But are all of these also too little, too late? For the “decent” daily driver, we know how to stick to our lanes, signal properly, respect our fellow motorists and pedestrians, and all the other “human” facets of being the wheel or handlebars of motorized vehicles. But what of those who do not?

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In the 70s and 80s, both drivers and pedestrians alike were disciplined, mindful individuals. They know where to stand in line to wait for public transportation, they know to choose a lane within which to drive on, they know how to use signals, and they sure as heck know that roads are for vehicles and sidewalks are for people. But it all changed when more and more motorized vehicles started congesting our roadways.

Decades later, along with ill-prepared roadways, discipline is almost all but gone and the car-centric mentality started taking roots in the minds of the majority who own vehicles over those who take public and other means of transportation. Can we say that this is now a horrible mindset ingrained in the Filipino people? Car-centric statement: “naka-kotse o naka-motor ako, wala akong pakialam, basta mauuna ako”. Let’s not fail to mention the notorious crab-mentality that Filipinos are commonly accused of in that statement there. Car-centric, and selfish. Yes, perhaps it has come to that.

Car-Centric Eds Note Bike Lane Sign Inline 01

So here we are. The government is doing its work, trying to set things right for everyone who needs to travel. And there are also those who, despite much resistance and their own misgivings, choose to be decent individuals and stick to what is simply right and fair for everyone, to just make way, give way, and give everyone a chance at enjoying safe passage whether on wheels or on foot.

But what more can we do to address our being car-centric?

As we said, current efforts are already being exerted. But the question is what else can we do? There was a time when Makati tried constructing (a lot of) elevated walkways. They still exist along with the pedestrian underpasses and tunnels. That’s good for foot traffic, but they can be made better by taking bicyclists in mind; lifts or inclines for the transport of bikes to be easier, yes? The city also tried making bikes free for use, but that failed. We can cite a lot of reasons, but let’s not go there.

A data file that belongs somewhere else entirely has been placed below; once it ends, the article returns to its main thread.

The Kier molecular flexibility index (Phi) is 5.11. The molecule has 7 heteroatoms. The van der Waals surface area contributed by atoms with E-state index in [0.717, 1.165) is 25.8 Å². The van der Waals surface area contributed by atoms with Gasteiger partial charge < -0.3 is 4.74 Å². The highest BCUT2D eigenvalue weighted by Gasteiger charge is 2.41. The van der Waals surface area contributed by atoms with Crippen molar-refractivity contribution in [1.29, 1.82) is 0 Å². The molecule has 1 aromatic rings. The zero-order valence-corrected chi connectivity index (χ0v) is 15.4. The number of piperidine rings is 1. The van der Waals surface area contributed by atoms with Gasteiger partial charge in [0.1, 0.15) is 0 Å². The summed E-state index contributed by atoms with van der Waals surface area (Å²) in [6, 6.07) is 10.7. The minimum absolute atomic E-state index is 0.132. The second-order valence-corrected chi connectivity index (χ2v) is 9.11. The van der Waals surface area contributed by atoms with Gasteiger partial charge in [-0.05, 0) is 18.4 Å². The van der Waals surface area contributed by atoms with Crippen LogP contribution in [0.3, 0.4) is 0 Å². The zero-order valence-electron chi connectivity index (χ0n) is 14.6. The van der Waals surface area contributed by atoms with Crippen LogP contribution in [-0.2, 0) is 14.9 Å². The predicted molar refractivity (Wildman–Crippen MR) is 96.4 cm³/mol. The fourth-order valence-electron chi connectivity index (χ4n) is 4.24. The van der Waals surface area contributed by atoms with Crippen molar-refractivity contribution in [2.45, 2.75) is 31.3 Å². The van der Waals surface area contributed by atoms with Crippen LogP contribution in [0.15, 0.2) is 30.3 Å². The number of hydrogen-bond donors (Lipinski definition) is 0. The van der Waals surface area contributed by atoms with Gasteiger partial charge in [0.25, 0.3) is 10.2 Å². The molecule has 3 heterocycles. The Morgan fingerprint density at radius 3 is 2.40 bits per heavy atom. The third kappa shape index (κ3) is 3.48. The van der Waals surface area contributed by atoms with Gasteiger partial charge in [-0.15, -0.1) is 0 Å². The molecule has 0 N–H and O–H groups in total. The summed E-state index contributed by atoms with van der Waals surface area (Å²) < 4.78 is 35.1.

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Perhaps one of the current measures that can be greatly used to everyone’s advantage is the No-Contact Apprehension policy. Should anyone be caught violating lane spaces or parking rules and other acts that obviously favor motor vehicles over bikes and pedestrians, these should also be taken into consideration during, say, driver’s license renewals. Stiff implementation of rules and even stiffer fines could be imposed as well if only to re-calibrate motorists’ mindsets that “hey, I’m not the king of the road.”

That can easily be seen as a (or yet another) perfect avenue for corruption and kotong and ninja enforcers (remember the notorious Blue Boys?), but we cannot reiterate enough that everyone needs to get on board for any of this to even work. Everyone’s tired of waiting for change and expecting that the dirty elements will be cleaned by government agencies, but maybe, just maybe, there still is a chance here.

No plans are foolproof, none are always perfect. But if we reserve lambasting and turn to real constructive criticism and are given an avenue to hear everyone involved – government, motor vehicle drivers, motorcyclists, bikers, pedestrians – then that’s a good start to addressing our car-centric society and mentality.

Being car-centric truly is our doing. Not just the government’s, but ours as well. As a private individual, what have you done to promote everyone’s safe travels? What have you done to minimize traffic jams on our major roads? Something good to ponder on, isn’t it?

All of us are at fault. This is our fault. We, us, who are more fortunate than those who are forced to commute and bike and walk to their destination, this fault falls heavily on our shoulders. We and our inaction are of no help at all. And until we all – government and citizens – stand together with the common goal of fast, safe, efficient means of travel, then we will all remain at fault.

Mikko Juangco